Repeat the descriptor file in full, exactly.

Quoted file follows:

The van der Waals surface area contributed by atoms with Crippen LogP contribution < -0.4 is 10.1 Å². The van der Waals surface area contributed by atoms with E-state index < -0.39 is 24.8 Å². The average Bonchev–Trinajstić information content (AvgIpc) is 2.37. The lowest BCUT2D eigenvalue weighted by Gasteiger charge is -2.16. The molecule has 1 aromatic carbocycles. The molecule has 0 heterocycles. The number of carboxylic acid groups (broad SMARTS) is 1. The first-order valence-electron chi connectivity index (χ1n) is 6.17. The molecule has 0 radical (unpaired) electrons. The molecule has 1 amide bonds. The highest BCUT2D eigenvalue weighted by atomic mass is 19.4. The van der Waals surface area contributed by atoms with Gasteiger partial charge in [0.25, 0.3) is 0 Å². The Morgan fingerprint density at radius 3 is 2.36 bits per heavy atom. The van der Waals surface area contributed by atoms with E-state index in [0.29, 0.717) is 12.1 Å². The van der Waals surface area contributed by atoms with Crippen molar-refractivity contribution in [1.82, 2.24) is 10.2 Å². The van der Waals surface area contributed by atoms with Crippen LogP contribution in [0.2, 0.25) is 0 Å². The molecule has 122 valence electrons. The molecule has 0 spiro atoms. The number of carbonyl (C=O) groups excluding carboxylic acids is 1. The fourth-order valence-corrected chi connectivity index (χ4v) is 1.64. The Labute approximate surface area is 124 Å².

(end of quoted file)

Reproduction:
The van der Waals surface area contributed by atoms with Crippen LogP contribution < -0.4 is 10.1 Å². The van der Waals surface area contributed by atoms with E-state index < -0.39 is 24.8 Å². The average Bonchev–Trinajstić information content (AvgIpc) is 2.37. The lowest BCUT2D eigenvalue weighted by Gasteiger charge is -2.16. The molecule has 1 aromatic carbocycles. The molecule has 0 heterocycles. The number of carboxylic acid groups (broad SMARTS) is 1. The first-order valence-electron chi connectivity index (χ1n) is 6.17. The molecule has 0 radical (unpaired) electrons. The molecule has 1 amide bonds. The highest BCUT2D eigenvalue weighted by atomic mass is 19.4. The van der Waals surface area contributed by atoms with Gasteiger partial charge in [0.25, 0.3) is 0 Å². The Morgan fingerprint density at radius 3 is 2.36 bits per heavy atom. The van der Waals surface area contributed by atoms with E-state index in [0.29, 0.717) is 12.1 Å². The van der Waals surface area contributed by atoms with Crippen molar-refractivity contribution in [1.82, 2.24) is 10.2 Å². The van der Waals surface area contributed by atoms with Crippen LogP contribution in [0.2, 0.25) is 0 Å². The molecule has 122 valence electrons. The molecule has 0 spiro atoms. The number of carbonyl (C=O) groups excluding carboxylic acids is 1. The fourth-order valence-corrected chi connectivity index (χ4v) is 1.64. The Labute approximate surface area is 124 Å².